Ivan Tubert-Brohman


Chemistry::Obj - Abstract chemistry object


    package MyObj;
    use base "Chemistry::Obj";
    Chemistry::Obj::accessor('color', 'flavor');

    package main;
    my $obj = MyObj->new(name => 'bob', color => 'red');
    $obj->attr(size => 42);
    my $color = $obj->color;
    my $size = $obj->attr('size');


This module implements some generic methods that are used by Chemistry::Mol, Chemistry::Atom, Chemistry::Bond, Chemistry::File, etc.

Common Attributes

There are some common attributes that may be found in molecules, bonds, and atoms, such as id, name, and type. They are all accessed through the methods of the same name. For example, to get the id, call $obj->id; to set the id, call $obj->id('new_id').


Objects should have a unique ID. The user has the responsibility for uniqueness if he assigns ids; otherwise a unique ID is assigned sequentially.


An arbitrary name for an object. The name doesn't need to be unique.


The interpretation of this attribute is not specified here, but it's typically used for bond orders and atom types.


A space where the user can store any kind of information about the object. The accessor method for attr expects the attribute name as the first parameter, and (optionally) the new value as the second parameter. It can also take a hash or hashref with several attributes. Examples:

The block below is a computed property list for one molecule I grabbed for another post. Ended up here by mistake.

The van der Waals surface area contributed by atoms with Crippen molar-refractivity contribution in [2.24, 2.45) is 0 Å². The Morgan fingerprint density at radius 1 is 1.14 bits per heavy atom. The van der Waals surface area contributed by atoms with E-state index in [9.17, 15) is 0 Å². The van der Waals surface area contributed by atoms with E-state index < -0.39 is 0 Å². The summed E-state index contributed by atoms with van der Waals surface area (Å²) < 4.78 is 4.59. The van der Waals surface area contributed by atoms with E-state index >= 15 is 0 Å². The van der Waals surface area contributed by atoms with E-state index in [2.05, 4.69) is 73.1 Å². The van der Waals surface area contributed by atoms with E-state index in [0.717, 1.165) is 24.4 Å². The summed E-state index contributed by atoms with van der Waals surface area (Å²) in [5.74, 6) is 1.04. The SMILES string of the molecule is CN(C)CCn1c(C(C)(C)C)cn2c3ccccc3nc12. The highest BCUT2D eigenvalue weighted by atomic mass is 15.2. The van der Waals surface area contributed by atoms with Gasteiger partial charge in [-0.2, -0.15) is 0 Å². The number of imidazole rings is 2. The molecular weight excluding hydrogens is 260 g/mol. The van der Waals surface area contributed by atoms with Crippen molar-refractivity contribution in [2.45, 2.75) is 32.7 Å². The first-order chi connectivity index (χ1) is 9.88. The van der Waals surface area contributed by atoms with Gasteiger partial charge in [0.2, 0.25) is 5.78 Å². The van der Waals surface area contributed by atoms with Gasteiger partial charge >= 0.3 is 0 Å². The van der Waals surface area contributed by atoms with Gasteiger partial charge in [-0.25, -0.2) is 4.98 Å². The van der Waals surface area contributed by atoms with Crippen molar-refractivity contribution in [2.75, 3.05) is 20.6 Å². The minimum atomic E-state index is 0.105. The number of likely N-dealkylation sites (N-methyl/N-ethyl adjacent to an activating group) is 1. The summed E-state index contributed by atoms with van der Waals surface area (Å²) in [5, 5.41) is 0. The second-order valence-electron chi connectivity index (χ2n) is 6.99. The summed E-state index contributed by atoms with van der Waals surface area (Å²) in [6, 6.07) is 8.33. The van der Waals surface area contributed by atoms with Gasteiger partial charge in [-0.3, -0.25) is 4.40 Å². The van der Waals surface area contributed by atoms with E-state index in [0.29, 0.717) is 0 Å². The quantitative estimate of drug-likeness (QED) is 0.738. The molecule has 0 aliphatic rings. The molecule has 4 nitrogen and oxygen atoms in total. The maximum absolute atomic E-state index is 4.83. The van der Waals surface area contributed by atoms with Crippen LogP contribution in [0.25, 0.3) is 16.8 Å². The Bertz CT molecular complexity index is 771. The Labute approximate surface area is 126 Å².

$color = $obj->attr('color');
    $obj->attr(color => 'red');
    $obj->attr(color => 'red', flavor => 'cherry');
    $obj->attr({color => 'red', flavor => 'cherry'});



Delete an attribute.

$class->new(name => value, name => value...)

Generic object constructor. It will automatically call each "name" method with the parameter "value". For example,

    $bob = Chemistry::Obj->new(name => 'bob', attr => {size => 42});

is equivalent to

    $bob = Chemistry::Obj->new;
    $bob->attr({size => 42});


Chemistry::Obj overloads a couple of operators for convenience.


The stringification operator. Stringify an object as its id. For example, If an object $obj has the id 'a1', print "$obj" will print 'a1' instead of something like 'Chemistry::Obj=HASH(0x810bbdc)'. If you really want to get the latter, you can call overload::StrVal($obj). See overload for details.


Compare objects by ID. This automatically overloads eq, ne, lt, le, gt, and ge as well. For example, $obj1 eq $obj2 returns true if both objects have the same id, even if they are different objects with different memory addresses. In contrast, $obj1 == $obj2 will return true only if $obj1 and $obj2 point to the same object, with the same memory address.




Chemistry::Atom, Chemistry::Bond, Chemistry::Mol

The PerlMol website http://www.perlmol.org/


Ivan Tubert-Brohman <itub@cpan.org>


Copyright (c) 2005 Ivan Tubert-Brohman. All rights reserved. This program is free software; you can redistribute it and/or modify it under the same terms as Perl itself.